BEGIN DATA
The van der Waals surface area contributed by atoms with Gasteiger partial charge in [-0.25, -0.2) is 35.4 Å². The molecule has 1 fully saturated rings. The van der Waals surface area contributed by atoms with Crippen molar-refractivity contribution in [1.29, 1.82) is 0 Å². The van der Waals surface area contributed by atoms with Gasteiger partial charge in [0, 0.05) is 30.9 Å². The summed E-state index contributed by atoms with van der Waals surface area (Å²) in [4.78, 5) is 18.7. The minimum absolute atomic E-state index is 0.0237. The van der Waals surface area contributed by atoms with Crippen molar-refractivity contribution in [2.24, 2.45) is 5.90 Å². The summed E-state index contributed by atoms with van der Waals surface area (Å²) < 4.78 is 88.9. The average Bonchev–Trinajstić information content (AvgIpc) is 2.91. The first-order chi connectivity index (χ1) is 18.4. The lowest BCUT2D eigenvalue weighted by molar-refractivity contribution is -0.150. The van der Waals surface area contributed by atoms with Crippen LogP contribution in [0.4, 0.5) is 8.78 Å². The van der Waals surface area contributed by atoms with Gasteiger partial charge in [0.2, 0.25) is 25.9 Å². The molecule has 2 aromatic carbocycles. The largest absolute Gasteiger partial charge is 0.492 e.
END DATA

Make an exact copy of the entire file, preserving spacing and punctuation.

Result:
The van der Waals surface area contributed by atoms with Gasteiger partial charge in [-0.25, -0.2) is 35.4 Å². The molecule has 1 fully saturated rings. The van der Waals surface area contributed by atoms with Crippen molar-refractivity contribution in [1.29, 1.82) is 0 Å². The van der Waals surface area contributed by atoms with Gasteiger partial charge in [0, 0.05) is 30.9 Å². The summed E-state index contributed by atoms with van der Waals surface area (Å²) in [4.78, 5) is 18.7. The minimum absolute atomic E-state index is 0.0237. The van der Waals surface area contributed by atoms with Crippen molar-refractivity contribution in [2.24, 2.45) is 5.90 Å². The summed E-state index contributed by atoms with van der Waals surface area (Å²) < 4.78 is 88.9. The average Bonchev–Trinajstić information content (AvgIpc) is 2.91. The first-order chi connectivity index (χ1) is 18.4. The lowest BCUT2D eigenvalue weighted by molar-refractivity contribution is -0.150. The van der Waals surface area contributed by atoms with Crippen LogP contribution in [0.4, 0.5) is 8.78 Å². The van der Waals surface area contributed by atoms with Gasteiger partial charge in [0.2, 0.25) is 25.9 Å². The molecule has 2 aromatic carbocycles. The largest absolute Gasteiger partial charge is 0.492 e.